We had several inspections last week - one for general framing and construction, one for electrical, one for plumbing and one for insulation. As a result of our framing inspection, we need to replace the glass in two windows (one new, one existing) with tempered glass. Tempered glass is stronger than regular glass. The existing window is too close to the new door and so would be better if it were tempered glass - to keep it from shattering when our kids turn teenagers and slam the door on their way out of the house after an argument about the clothes they're wearing (the code isn't quite that descriptive). The new window needing replacing is a 2'x2' window about four and a half feet above the floor. It also happens to be above a bathtub. This is a bathtub only and not a shower. The code requires that any glazing less than 60" above the bottom of a tub be tempered glass. The idea (and it makes sense) is that it is possible that while one is having the odd shower, one might slip on the soap and careen into the glass, shattering it with one's elbow - necessitating a visit to the emergency room (37 stitches) in the middle of a blizzard - the tub filling up with ice and snow, the sub-zero temps funneling through the now open window causing the pipes to burst because one is in the emergency room rather than fixing the window. Later, you fall off the ladder fixing the same window - requiring another trip to the emergency room and a back brace. Sounds bad.
We didn't originally have a tub in that particular bathroom so there was no issue when we placed the window order. We later added the bathtub (no shower) and forgot to consider the code regarding glazing above tubs. Our fault. The fact that the tub is a tub and the window will be above our heads as we won't be standing while bathing does not matter. Tempered it is. It's our mistake and we'll pay the few hundred dollars it will take to order new sashes with tempered glass.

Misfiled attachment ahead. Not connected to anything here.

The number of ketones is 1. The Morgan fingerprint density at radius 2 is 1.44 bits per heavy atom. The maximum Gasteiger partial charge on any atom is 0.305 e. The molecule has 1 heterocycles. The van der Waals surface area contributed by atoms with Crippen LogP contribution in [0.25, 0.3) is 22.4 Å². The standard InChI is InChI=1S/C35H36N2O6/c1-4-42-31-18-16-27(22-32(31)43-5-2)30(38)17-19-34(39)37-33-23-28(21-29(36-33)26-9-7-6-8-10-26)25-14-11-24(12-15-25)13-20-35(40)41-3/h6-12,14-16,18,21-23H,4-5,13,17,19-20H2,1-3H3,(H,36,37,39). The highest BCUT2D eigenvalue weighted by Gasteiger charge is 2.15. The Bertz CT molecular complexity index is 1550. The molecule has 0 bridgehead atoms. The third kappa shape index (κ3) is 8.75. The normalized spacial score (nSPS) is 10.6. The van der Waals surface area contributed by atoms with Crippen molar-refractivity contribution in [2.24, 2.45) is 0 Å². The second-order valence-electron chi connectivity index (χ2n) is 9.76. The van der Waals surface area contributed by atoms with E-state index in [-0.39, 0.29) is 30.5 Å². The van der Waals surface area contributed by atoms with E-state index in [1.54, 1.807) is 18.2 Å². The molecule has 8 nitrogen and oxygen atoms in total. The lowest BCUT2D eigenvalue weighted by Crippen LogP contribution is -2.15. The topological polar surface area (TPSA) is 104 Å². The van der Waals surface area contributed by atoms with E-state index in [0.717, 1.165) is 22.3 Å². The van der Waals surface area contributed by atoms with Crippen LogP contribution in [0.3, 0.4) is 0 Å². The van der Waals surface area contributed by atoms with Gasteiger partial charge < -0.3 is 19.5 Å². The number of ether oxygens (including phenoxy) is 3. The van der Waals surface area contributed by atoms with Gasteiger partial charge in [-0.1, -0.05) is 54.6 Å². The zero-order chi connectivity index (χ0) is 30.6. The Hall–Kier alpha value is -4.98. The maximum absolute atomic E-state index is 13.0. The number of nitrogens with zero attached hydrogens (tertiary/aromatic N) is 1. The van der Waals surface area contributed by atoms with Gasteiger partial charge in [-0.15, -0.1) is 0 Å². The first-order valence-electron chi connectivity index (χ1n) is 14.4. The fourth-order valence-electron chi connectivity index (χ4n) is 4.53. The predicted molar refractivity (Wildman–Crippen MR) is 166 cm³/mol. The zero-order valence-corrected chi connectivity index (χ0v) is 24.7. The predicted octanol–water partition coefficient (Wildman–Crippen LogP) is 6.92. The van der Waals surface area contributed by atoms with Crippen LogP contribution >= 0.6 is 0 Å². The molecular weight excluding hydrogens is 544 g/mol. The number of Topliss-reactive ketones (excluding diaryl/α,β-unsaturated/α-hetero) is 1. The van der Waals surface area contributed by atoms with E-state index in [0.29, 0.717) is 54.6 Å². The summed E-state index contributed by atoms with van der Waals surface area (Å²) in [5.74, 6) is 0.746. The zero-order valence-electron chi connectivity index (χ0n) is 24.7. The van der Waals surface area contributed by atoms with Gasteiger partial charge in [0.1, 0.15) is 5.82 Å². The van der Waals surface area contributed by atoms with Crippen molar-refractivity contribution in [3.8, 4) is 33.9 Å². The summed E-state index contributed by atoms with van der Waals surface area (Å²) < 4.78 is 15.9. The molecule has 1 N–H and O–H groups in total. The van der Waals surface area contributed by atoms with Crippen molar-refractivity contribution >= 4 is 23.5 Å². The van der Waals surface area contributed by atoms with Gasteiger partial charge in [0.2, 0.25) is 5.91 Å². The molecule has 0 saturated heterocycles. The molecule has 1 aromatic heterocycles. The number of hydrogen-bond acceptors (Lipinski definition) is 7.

A view of some plumbing done right with the window in question in the background.
You can see the framing for the tub if you look hard enough.
Less enjoyable are the changes we needed to make to most of the existing plumbing in the house. The previous plumbing in the recently remodeled downstairs bath and the sump pump - did not meet code. (The 1 1/2" vent pipe wasn't a 2" vent pipe, the 3" soil stack wasn't a 4" pipe and the sump pump can't be connected to the waste lines inside the house) So, our plumber had to re-plumb the bath supply, shower pressure balancing valve, venting and connections to the sump pump. The existing water heater (installed just a few years ago) vents into an unlined chimney (apparently, venting hot combustion air from a water heater into a chimney is more of a fire hazard than burning wood in the fireplace) and so we need to either power vent to the exterior or replace it with a sealed combustion unit. We're looking at pricing now, and determining how best to coordinate this with our solar hot water storage tank, but we are considerably less happy spending this money - correcting deficiencies in the existing work. We'd rather spend it elsewhere, like furniture, window treatment or planting a money tree. Oh well.